This is the most famous and most revered miraculous icon of the [[Theotokos]] on the Holy Mountain. In the 9th century, during the reign of [[Theophilus the Iconoclast]], it was the personal property of a devout widow from [[Nicea]] in Asia Minor, who kept it and honored it in her private [[chapel]]. The emperor's men who heard of this decided not to carry out immediately the order about icons, but tried to blackmail its rich owner.  In the time which they gave her to collect the money they demanded, the widow took the icon and her dearly loved son and, after fervent prayer, took it to the sea and left it on the surface of the waves, so that it should not be defiled by the iconoclasts. The icon stood upright on the water and began to head towards the west, while the widow's son, following her advice, also fled towards the west to escape persecution. Later he became a [[monk]] and died on the north-east coast of Mount Athos near or in the [[Monastery]] of Clement (now [[Iviron Monastery (Athos)|Iviron Monastery]]), and so the [[anchorite]]s round about heard from him the story of the icon.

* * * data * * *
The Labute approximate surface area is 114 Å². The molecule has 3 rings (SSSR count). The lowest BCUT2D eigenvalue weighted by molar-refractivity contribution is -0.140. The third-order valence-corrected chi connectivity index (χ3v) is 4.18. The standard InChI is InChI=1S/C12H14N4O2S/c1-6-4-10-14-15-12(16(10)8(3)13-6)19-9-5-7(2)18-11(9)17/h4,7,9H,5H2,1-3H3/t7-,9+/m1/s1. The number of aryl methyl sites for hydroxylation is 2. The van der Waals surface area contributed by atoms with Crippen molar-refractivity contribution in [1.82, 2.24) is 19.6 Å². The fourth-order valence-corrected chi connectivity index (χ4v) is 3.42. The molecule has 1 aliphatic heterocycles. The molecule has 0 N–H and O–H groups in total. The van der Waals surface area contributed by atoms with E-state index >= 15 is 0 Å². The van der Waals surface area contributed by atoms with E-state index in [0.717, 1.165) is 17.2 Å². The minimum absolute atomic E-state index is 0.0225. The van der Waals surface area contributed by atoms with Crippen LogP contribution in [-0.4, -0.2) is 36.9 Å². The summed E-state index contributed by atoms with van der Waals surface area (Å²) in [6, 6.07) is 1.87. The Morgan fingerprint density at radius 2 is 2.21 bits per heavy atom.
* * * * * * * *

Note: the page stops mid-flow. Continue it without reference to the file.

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In the 9th century, during the reign of [[Theophilus the Iconoclast]], it was the personal property of a devout widow from [[Nicea]] in Asia Minor, who kept it and honored it in her private [[chapel]]. The emperor's men who heard of this decided not to carry out immediately the order about icons, but tried to blackmail its rich owner.  In the time which they gave her to collect the money they demanded, the widow took the icon and her dearly loved son and, after fervent prayer, took it to the sea and left it on the surface of the waves, so that it should not be defiled by the iconoclasts. The icon stood upright on the water and began to head towards the west, while the widow's son, following her advice, also fled towards the west to escape persecution. Later he became a [[monk]] and died on the north-east coast of Mount Athos near or in the [[Monastery]] of Clement (now [[Iviron Monastery (Athos)|Iviron Monastery]]), and so the [[anchorite]]s round about heard from him the story of the icon.